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Jest Testing: A Helpful, Introductory Tutorial

Initially, Jest was created by Facebook specifically for testing React applications. It’s one of the most popular ways of testing…

By Testim,

Initially, Jest was created by Facebook specifically for testing React applications. It’s one of the most popular ways of testing React components. Since its introduction, the tool has gained a lot of popularity. This popularity has led to the use of Jest for testing both JavaScript front-end and back-end applications.

In this article, we’ll talk about the ins and outs of Jest to help you get started with testing. You’ll learn more about the vocabulary associated with Jest testing, like mocks and spies. Also, we’ll cover some of the basics of Jest testing, like using describe blocks and the keywords it and expect. Finally, we’ll take a look at snapshot testing and why it’s particularly useful for front-end testing. Let’s get started!

What Is Jest?

As mentioned in the introduction, Jest has gained a lot of popularity over recent years for both front-end and back-end testing. Many large companies—including Twitter, Instagram, Pinterest, and Airbnb—use Jest for React testing.

Jest itself is actually not a library but a framework. There’s even a CLI tool that you can use from the command line. To give an example, the CLI tool allows you to run only specific tests that match a pattern. Besides that, it hosts much more functionality, which you can find in the CLI documentation.

In summary, this means that Jest offers a test runner, assertion library, CLI tool, and great support for different mocking techniques. All of this makes it a framework and not just a library.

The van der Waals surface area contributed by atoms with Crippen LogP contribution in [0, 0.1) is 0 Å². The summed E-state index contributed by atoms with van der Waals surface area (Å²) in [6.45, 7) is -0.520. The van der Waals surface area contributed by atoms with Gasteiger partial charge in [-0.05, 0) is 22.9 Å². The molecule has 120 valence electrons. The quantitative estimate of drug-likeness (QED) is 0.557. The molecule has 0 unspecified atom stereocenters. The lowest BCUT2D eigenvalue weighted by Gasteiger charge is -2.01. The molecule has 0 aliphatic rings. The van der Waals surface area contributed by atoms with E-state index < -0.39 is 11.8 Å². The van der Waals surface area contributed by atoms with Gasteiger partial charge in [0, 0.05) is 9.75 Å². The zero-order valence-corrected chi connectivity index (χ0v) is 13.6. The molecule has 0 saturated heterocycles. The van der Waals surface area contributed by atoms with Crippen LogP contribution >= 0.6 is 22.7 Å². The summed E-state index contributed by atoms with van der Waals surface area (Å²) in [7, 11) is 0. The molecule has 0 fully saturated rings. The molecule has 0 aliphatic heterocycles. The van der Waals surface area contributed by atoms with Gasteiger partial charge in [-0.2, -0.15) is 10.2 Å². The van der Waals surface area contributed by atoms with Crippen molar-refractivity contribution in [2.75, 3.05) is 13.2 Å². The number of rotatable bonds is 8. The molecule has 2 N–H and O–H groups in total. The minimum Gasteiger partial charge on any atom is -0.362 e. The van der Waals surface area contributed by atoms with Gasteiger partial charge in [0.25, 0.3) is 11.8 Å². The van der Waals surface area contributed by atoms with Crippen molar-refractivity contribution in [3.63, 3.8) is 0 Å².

Let’s take a deeper look at the characteristics of Jest.

Jest Characteristics

From the JestJS.io website, we can find four main characteristics of Jest:

  • Zero config: “Jest aims to work out of the box, config free, on most JavaScript projects.” This means you can simply install Jest as a dependency for your project, and with no or minimal adjustments, you can start writing your first test.
  • Isolated: Isolation is a very important property when running tests. It ensures that different tests don’t influence each other’s results. For Jest, tests are executed in parallel, each running in their own process. This means they can’t interfere with other tests, and Jest acts as the orchestrator that collects the results from all the test processes.
  • Snapshots: Snapshots are a key feature for front-end testing because they allow you to verify the integrity of large objects. This means you don’t have to write large tests full of assertions to check if every property is present on an object and has the right type. You can simply create a snapshot and Jest will do the magic. Later, we’ll discuss in detail how snapshot testing works.
  • Rich API: Jest is known for having a rich API offering a lot of specific assertion types for very specific needs. Besides that, its great documentation should help you get started quickly.

Next, let’s dive a bit further into the Jest vocabulary.

Jest Vocabulary

Let’s take a look at two of the most commonly used Jest terms that are also used in other testing tools: mock and spy.


From the Jest documentation, we can find the following description for a Jest mock: “Mock functions make it easy to test the links between code by erasing the actual implementation of a function, capturing calls to the function (and the parameters passed in those calls).”

In addition, we can use a mock to return whatever we want it to return. This is very useful to test all the paths in our logic because we can control if a function returns a correct value, wrong value, or even throws an error.

In short, a mock can be created by assigning the following snippet of code to a function or dependency:

Here’s an example of a simple mock, where we just check whether a mock has been called. We mock mockFn and call it. Thereafter, we check if the mock has been called: